The US embassy in Cairo wants all US citizens to leave Egypt. The advice follows a warden message on Friday urging US citizens to defer non-essential travel and be careful.
Cairo appears to be relatively calm as residents reflect after another day and night of protest and political upheaval in the Egyptian capital.
Soldiers are busy rebuilding barricades and checkpoints around the city as many residents scan the morning newspapers for the latest on the rebellion.
Overnight, thousands of protesters in Egypt defied an evening curfew in Cairo whilst other residents boarded up homes and set up neighbourhood watches armed with guns, clubs and knives as looting engulfed the capital.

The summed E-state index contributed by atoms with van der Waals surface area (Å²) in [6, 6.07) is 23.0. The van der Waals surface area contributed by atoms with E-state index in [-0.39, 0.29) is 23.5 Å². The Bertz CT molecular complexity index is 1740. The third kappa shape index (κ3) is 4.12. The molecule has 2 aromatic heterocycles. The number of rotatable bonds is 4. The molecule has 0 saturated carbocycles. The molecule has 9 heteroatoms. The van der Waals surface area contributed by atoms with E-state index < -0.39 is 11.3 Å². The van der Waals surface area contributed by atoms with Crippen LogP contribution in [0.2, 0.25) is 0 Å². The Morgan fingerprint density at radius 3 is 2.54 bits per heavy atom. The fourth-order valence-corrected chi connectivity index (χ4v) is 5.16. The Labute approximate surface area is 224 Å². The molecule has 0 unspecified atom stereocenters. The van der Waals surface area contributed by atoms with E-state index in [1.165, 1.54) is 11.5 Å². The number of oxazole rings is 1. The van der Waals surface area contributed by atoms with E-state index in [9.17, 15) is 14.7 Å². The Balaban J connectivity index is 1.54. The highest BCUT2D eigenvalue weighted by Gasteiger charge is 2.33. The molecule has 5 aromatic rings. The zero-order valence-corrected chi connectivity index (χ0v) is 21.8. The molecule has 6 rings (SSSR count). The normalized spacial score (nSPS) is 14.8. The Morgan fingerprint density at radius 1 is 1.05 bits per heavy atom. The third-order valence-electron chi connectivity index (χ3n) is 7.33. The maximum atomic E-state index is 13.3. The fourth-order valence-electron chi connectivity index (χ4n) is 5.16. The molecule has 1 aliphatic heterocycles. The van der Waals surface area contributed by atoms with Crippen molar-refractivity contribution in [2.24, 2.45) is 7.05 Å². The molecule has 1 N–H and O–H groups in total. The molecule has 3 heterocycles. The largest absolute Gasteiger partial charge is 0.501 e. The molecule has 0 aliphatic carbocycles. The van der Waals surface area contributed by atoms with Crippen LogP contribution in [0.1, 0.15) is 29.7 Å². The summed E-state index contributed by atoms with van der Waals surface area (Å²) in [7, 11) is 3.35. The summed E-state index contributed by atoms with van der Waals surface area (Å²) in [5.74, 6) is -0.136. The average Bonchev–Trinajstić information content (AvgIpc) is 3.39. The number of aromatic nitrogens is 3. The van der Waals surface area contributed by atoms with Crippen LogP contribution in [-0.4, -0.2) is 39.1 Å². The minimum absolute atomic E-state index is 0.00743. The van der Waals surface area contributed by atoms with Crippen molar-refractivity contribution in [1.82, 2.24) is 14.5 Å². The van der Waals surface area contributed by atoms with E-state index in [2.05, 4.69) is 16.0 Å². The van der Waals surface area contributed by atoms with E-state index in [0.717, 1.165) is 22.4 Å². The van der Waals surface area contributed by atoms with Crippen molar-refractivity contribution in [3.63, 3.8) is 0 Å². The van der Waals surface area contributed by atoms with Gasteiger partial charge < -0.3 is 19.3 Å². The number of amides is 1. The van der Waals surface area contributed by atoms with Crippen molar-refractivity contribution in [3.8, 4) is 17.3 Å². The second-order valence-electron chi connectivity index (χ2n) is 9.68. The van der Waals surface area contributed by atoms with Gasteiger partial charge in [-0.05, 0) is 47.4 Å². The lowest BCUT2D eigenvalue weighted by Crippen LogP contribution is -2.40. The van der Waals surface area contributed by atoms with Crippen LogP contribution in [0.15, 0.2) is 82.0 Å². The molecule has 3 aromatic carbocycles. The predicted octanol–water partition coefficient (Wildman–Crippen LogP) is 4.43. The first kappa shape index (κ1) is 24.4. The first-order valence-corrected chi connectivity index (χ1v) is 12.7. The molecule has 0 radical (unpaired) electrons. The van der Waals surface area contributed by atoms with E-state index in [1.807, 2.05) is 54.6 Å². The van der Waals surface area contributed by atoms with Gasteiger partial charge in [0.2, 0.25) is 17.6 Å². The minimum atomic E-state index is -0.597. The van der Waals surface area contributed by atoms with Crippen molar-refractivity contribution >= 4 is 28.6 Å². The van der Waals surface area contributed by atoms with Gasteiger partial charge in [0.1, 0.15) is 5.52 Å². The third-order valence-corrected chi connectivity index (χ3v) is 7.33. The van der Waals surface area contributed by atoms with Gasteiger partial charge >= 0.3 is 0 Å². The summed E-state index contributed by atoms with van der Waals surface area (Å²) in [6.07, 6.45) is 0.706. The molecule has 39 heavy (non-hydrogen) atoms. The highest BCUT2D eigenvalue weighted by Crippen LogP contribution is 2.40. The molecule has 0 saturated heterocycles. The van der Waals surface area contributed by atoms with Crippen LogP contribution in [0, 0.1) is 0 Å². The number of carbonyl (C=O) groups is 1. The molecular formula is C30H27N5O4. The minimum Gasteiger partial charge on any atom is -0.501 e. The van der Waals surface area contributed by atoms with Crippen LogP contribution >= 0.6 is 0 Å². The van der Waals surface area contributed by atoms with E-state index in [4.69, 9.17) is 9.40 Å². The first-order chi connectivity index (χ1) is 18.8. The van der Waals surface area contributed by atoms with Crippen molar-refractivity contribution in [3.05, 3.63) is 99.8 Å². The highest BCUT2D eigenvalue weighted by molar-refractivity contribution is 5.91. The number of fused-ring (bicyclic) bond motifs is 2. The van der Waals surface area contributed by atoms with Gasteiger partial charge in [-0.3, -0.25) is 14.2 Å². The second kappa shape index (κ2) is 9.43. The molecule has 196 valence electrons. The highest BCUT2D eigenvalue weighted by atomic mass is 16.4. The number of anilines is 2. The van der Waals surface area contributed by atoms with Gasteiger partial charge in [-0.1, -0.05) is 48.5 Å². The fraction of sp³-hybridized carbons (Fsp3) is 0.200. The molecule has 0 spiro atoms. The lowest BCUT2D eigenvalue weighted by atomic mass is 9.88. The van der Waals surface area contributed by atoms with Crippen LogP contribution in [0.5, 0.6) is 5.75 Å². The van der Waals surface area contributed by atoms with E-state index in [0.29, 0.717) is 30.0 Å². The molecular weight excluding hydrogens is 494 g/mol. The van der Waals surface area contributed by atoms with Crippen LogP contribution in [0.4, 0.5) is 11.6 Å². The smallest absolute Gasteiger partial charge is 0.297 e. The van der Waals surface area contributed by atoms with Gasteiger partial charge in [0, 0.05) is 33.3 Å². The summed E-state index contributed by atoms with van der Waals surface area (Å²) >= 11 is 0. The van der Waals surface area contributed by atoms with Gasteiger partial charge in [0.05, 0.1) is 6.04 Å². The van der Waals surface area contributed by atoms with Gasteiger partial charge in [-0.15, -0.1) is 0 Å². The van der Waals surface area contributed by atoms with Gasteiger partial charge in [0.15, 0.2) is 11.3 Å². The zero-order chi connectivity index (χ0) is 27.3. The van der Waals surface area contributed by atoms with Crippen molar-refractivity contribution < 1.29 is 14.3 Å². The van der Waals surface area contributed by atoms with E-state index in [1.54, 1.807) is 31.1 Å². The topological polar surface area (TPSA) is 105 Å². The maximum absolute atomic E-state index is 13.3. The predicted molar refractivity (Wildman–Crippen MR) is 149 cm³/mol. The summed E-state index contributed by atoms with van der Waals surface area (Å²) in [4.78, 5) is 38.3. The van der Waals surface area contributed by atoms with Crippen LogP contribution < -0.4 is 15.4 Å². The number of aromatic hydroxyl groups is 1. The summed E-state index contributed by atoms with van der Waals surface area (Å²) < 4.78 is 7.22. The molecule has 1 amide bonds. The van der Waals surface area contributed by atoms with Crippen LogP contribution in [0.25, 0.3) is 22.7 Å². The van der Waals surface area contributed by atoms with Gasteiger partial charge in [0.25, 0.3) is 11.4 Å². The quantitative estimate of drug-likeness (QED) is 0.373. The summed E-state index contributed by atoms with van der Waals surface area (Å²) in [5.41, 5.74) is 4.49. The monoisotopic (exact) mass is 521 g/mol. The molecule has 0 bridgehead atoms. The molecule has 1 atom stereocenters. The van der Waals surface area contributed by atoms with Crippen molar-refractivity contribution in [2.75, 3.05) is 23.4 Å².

In the main Tahrir Square, the focus of the protests demanding President Hosni Mubarak step down, hordes of protesters climbed aboard tanks moving through the square.
There have been no clashes reported between the protesters and the military overnight, with many demonstrators feeling the army is with them.
With the police having disappeared from the streets, the army has expanded its presence of tanks and armoured personnel carriers but mainly around government buildings.
The protests drove Mubarak to appoint intelligence chief Omar Suleiman as vice-president on Saturday, clearly setting up a succession that would hand power to his close confidant, a former army general, and keep control of Egypt in the hands of military men.
There are signs that the move could exhaust demonstrators' affection for the military, with many protesters declaring the appointment is cronyism, saying the government needs purging from the top.